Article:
Driving while license suspended is pretty much self-explanatory. If your driving privileges are suspended, cancelled, or revoked, you are not allowed to drive for any reason until your license is reinstated. Your license can be suspended in any number of ways. It could be that you neglected to challenge or pay a traffic ticket either in full or on time. It could be for child support. Any drug offense can result in a suspension. If you have an accident and you don't have sufficient insurance coverage, that can and will result in a suspension. If you were ever fined by a court, even for a non-traffic offense, and you didn't pay that fine on time, your license is sure to be suspended. In short, there are many different ways that your license can be suspended or otherwise invalidated by the Department of Highway Safety and Motor Vehicles and sometimes, you may not even realize it. Here's what you should know about driving while license suspended in Florida:
There are two different kinds of offense and four different levels of severity when it comes to sentencing on a driving while license suspended. If you are cited for this offense and you did not know your license was suspended, you can be cited for driving while license suspended as a civil traffic infraction which is the first category. This carries a fine of up to $500.00 and is handled the same way as any other traffic infraction (speeding ticket, stop sign ticket, etc.). The second category is a criminal offense: That is to say that the police are saying that you knew your license was suspended and you drove anyway. The criminal category carries three different levels of punishment depending on the circumstances of your case. If you are accused of driving under suspension with knowledge and it is your first offense, you can be found guilty of a second degree misdemeanor which carries a maximum sentence of sixty days in the county jail, six months of probation (total of jail plus probation cannot exceed six months), and a five hundred dollar fine. If you are accused of a second or subsequent offense, then the penalties are increased as the offense is defined as a first-degree misdemeanor carrying one year in the county jail, one-year probation (the total of jail plus probation cannot exceed one year), and a $1,000.00 fine. At hird offense charged as a misdemeanor carries a penalty of a minimum of ten days in jail. If you are accused of driving on a suspended license as an habitual offender or under other circumstances such as, but not limited to, a third offense and the current or most recent being related to a DUI, you can face a felony prosecution of up to five years in prison, five years of probation (five total years) and a fine of $5,000.00. Further, if you accumulate three convictions for driving while license suspended or DUI in any combination, within five years, you will lose your driver's license for five years as an habitual offender.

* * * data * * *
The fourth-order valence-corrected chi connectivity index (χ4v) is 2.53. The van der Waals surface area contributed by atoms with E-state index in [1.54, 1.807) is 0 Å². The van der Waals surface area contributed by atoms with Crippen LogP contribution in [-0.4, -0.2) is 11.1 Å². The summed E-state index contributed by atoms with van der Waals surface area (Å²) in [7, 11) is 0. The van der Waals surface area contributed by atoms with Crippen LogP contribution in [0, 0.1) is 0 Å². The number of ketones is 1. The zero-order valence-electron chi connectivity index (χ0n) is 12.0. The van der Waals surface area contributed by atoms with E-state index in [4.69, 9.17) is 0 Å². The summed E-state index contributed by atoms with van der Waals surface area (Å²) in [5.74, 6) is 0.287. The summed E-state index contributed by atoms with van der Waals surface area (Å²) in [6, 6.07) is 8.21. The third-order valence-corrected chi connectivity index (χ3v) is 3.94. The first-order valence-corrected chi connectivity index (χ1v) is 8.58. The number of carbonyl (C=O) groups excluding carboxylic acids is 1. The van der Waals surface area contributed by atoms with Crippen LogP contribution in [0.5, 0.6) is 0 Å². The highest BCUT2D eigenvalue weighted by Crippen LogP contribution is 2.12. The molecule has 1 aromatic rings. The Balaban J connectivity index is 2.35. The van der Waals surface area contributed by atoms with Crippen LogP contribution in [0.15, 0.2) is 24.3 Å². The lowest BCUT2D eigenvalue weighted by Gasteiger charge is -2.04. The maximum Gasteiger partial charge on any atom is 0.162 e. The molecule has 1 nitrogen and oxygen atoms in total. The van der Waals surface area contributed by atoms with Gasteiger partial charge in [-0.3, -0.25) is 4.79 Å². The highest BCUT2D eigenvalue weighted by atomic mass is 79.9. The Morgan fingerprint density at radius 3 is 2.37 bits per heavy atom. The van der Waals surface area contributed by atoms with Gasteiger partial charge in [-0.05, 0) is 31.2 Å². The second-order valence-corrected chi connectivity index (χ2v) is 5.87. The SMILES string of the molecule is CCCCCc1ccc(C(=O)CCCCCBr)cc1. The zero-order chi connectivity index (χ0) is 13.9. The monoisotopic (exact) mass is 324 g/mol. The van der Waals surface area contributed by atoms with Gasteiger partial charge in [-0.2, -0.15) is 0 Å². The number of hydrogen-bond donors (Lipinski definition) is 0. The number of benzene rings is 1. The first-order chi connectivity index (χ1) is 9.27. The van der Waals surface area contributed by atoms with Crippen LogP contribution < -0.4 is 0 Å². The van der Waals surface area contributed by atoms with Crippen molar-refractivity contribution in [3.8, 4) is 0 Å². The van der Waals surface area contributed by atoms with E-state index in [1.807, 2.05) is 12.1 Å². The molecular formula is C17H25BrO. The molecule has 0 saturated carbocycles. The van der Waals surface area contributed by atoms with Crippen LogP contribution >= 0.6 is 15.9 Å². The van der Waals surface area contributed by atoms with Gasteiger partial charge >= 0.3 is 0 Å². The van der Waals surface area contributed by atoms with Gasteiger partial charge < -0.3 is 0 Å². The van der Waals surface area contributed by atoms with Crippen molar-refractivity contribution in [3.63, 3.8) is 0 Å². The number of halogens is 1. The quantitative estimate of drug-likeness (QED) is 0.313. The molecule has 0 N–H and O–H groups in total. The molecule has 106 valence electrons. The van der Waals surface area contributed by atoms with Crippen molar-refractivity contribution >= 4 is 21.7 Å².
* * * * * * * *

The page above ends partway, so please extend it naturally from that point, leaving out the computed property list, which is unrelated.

All this to say that most people do not understand how serious this offense is or can be. When you are accused of this particular offense, you have to be very careful about how you handle your case, even if it is a civil citation for driving without knowledge of the suspension. You should consult with an attorney experienced in the handling of traffic matters before paying that ticket or appearing in court because you could inadvertently take action that results in a five-year revocation of your license or other disastrous consequences. An attorney well versed in the handling of traffic matters will know what to do to avoid that.
If you are charged with driving while license suspended, please call for a free consultation today.